In vivo reprogramming towards pluripotency for tissue repair and regeneration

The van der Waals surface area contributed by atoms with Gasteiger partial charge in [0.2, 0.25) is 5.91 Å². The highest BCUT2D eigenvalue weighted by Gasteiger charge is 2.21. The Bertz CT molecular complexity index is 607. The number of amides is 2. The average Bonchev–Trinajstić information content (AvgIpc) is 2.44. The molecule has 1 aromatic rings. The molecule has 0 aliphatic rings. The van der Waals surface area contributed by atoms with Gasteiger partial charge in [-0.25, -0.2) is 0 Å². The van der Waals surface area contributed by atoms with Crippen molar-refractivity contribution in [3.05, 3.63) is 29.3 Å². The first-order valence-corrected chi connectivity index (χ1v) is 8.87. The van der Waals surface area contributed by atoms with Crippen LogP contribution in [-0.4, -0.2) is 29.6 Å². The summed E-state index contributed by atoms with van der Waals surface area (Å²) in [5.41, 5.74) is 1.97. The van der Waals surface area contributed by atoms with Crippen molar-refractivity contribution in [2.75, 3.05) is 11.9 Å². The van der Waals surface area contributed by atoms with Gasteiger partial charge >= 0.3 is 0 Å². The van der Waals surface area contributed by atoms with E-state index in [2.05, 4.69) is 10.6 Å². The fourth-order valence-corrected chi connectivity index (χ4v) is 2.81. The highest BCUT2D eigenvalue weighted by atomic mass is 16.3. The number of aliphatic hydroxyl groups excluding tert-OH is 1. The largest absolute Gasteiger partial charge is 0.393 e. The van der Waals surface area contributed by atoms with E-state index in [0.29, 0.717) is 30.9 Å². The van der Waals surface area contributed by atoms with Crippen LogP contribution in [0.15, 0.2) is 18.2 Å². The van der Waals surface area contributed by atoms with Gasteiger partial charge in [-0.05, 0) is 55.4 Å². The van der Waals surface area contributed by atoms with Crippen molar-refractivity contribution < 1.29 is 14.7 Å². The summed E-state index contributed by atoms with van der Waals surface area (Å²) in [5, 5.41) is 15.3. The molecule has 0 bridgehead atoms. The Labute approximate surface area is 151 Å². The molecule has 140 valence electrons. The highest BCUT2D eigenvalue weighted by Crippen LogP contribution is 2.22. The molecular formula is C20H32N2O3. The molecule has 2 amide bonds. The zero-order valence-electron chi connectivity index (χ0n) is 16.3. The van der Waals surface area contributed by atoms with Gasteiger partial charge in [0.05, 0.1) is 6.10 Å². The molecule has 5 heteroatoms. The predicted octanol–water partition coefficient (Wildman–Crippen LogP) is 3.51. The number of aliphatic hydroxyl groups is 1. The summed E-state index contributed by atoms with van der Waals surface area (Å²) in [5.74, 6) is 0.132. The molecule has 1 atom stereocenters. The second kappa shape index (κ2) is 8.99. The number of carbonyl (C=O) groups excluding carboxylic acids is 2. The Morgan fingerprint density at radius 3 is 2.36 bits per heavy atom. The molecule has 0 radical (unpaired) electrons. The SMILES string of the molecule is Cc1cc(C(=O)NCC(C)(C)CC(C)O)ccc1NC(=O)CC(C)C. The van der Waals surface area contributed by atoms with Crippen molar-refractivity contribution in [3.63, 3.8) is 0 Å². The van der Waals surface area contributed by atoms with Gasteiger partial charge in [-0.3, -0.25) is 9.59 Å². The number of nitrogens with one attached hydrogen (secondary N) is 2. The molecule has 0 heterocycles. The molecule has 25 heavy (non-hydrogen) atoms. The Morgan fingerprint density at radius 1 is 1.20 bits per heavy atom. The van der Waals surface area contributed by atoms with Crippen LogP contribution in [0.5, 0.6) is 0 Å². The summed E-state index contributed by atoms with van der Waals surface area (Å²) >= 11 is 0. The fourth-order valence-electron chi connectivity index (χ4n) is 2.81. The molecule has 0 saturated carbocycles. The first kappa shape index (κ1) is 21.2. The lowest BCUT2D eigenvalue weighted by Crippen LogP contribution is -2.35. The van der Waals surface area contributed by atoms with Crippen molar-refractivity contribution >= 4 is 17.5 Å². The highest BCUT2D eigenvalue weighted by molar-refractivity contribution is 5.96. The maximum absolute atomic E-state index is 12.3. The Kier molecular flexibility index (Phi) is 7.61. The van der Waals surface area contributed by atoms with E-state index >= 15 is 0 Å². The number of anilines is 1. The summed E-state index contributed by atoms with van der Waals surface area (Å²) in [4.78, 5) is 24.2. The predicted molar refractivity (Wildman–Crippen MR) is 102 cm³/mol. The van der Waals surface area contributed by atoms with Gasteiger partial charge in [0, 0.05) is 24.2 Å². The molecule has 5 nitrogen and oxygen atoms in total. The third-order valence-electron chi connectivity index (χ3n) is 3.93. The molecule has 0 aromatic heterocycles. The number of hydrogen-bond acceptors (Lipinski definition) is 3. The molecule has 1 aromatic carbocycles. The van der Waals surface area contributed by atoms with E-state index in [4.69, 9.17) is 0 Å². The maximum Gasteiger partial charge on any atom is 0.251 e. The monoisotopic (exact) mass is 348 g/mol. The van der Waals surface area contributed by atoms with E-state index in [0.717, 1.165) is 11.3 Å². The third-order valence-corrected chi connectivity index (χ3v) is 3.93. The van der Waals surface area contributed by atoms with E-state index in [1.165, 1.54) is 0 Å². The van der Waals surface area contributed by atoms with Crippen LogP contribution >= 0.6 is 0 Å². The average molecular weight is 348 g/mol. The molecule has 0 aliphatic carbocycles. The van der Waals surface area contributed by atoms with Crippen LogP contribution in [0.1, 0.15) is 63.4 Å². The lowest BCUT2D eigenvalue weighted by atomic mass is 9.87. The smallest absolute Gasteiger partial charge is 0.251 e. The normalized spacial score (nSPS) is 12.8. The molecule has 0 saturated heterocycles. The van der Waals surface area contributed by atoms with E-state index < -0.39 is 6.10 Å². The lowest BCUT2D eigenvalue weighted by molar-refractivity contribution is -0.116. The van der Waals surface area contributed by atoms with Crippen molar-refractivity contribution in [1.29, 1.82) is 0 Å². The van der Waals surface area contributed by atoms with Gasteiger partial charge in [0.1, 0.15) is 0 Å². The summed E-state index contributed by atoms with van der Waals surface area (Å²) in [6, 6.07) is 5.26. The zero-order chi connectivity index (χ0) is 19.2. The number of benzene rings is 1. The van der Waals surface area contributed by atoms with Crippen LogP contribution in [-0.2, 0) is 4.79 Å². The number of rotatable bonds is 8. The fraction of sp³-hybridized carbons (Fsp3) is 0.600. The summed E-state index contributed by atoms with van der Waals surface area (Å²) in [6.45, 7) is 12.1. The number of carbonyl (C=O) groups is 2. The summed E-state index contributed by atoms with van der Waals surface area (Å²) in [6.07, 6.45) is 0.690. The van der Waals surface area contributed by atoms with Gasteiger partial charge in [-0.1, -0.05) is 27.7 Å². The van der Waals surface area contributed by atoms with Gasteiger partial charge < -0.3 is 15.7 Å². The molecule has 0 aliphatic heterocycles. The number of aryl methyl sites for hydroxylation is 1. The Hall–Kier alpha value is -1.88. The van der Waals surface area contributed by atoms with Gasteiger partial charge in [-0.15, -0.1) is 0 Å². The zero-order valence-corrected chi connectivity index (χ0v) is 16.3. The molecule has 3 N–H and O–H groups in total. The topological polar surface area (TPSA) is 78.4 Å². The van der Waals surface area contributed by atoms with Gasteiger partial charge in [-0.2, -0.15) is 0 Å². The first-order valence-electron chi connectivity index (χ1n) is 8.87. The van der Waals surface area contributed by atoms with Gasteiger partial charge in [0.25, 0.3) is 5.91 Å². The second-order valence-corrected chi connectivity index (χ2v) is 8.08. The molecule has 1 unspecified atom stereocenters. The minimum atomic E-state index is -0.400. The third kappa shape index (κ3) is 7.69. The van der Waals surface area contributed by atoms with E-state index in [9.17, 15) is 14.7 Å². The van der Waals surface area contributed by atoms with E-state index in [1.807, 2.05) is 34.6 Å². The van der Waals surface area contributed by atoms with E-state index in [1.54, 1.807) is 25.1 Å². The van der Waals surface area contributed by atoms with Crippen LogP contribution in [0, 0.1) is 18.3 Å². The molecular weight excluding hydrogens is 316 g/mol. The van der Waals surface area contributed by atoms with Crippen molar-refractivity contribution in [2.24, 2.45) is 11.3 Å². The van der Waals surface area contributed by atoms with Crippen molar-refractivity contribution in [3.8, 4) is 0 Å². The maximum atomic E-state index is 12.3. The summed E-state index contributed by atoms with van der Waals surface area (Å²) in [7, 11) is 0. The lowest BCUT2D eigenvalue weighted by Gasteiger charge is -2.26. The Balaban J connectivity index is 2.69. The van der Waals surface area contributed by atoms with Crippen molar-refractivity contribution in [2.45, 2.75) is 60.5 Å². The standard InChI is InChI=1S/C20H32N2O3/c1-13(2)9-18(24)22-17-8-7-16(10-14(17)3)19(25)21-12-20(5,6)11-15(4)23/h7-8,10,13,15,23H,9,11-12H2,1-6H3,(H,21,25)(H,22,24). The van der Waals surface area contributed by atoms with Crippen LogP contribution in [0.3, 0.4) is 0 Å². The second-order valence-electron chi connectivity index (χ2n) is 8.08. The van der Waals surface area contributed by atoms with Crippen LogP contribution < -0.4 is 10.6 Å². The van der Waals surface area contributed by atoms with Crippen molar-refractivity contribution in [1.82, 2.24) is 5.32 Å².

The generation of pluripotent-like, proliferative cells within an injured, aged or degenerated tissue via direct in vivo reprogramming (OSKM overexpression) has been proposed as a new therapeutic avenue to tackle conditions in which the regenerative capabilities of the organism cannot cope with the magnitude of cell loss. Thanks to their capacity to proliferative and to re-differentiate into mature phenotypes, in vivo reprogrammed cells could act as an in situ source of replacement cells, avoiding the challenges associated to ex vivo cell therapy. In this Chapter, we discuss this and other opportunities offered by the in vivo overexpression of reprogramming factors (OSKM) and analyse the challenges ahead of the clinical translation of this strategy. Encouraging, yet scarce, studies that confirm enhanced regeneration following in vivo OSKM overexpression in different models of tissue injury are also discussed, with special focus on induction schemes specifically designed to avoid tumorigenesis.